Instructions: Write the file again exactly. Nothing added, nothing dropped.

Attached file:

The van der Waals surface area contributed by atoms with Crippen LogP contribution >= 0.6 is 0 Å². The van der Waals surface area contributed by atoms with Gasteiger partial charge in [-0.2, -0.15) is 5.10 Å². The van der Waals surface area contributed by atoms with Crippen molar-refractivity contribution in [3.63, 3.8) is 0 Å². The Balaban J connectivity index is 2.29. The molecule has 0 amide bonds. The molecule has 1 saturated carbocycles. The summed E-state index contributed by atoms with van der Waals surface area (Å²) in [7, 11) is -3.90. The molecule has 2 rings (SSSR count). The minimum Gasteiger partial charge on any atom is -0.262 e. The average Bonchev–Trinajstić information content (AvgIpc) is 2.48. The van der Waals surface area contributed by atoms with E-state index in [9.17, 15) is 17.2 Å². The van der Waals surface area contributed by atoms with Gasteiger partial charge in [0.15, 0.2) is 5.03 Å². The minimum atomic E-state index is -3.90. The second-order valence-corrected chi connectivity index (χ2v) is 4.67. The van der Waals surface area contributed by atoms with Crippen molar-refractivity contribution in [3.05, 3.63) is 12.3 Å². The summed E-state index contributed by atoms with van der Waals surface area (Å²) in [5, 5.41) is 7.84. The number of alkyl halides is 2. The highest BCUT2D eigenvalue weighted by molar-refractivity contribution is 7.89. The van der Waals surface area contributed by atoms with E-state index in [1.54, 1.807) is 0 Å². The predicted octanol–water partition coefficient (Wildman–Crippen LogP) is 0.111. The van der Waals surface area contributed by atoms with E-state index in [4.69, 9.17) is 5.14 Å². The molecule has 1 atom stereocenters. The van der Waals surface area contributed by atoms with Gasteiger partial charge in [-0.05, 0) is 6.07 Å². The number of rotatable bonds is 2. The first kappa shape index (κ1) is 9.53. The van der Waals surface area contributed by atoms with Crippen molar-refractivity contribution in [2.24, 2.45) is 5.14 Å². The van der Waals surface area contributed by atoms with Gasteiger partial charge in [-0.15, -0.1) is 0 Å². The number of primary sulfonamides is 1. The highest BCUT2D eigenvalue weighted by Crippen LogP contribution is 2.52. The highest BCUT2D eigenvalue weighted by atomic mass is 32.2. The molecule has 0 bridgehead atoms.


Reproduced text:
The van der Waals surface area contributed by atoms with Crippen LogP contribution >= 0.6 is 0 Å². The van der Waals surface area contributed by atoms with Gasteiger partial charge in [-0.2, -0.15) is 5.10 Å². The van der Waals surface area contributed by atoms with Crippen molar-refractivity contribution in [3.63, 3.8) is 0 Å². The Balaban J connectivity index is 2.29. The molecule has 0 amide bonds. The molecule has 1 saturated carbocycles. The summed E-state index contributed by atoms with van der Waals surface area (Å²) in [7, 11) is -3.90. The molecule has 2 rings (SSSR count). The minimum Gasteiger partial charge on any atom is -0.262 e. The average Bonchev–Trinajstić information content (AvgIpc) is 2.48. The van der Waals surface area contributed by atoms with E-state index in [9.17, 15) is 17.2 Å². The van der Waals surface area contributed by atoms with Gasteiger partial charge in [0.15, 0.2) is 5.03 Å². The minimum atomic E-state index is -3.90. The second-order valence-corrected chi connectivity index (χ2v) is 4.67. The van der Waals surface area contributed by atoms with Crippen molar-refractivity contribution in [3.05, 3.63) is 12.3 Å². The summed E-state index contributed by atoms with van der Waals surface area (Å²) in [5, 5.41) is 7.84. The number of alkyl halides is 2. The highest BCUT2D eigenvalue weighted by molar-refractivity contribution is 7.89. The van der Waals surface area contributed by atoms with E-state index in [1.54, 1.807) is 0 Å². The predicted octanol–water partition coefficient (Wildman–Crippen LogP) is 0.111. The van der Waals surface area contributed by atoms with E-state index in [4.69, 9.17) is 5.14 Å². The molecule has 1 atom stereocenters. The van der Waals surface area contributed by atoms with Gasteiger partial charge in [-0.05, 0) is 6.07 Å². The number of rotatable bonds is 2. The first kappa shape index (κ1) is 9.53. The van der Waals surface area contributed by atoms with Crippen molar-refractivity contribution in [2.24, 2.45) is 5.14 Å². The van der Waals surface area contributed by atoms with Gasteiger partial charge in [-0.15, -0.1) is 0 Å². The number of primary sulfonamides is 1. The highest BCUT2D eigenvalue weighted by Crippen LogP contribution is 2.52. The highest BCUT2D eigenvalue weighted by atomic mass is 32.2. The molecule has 0 bridgehead atoms.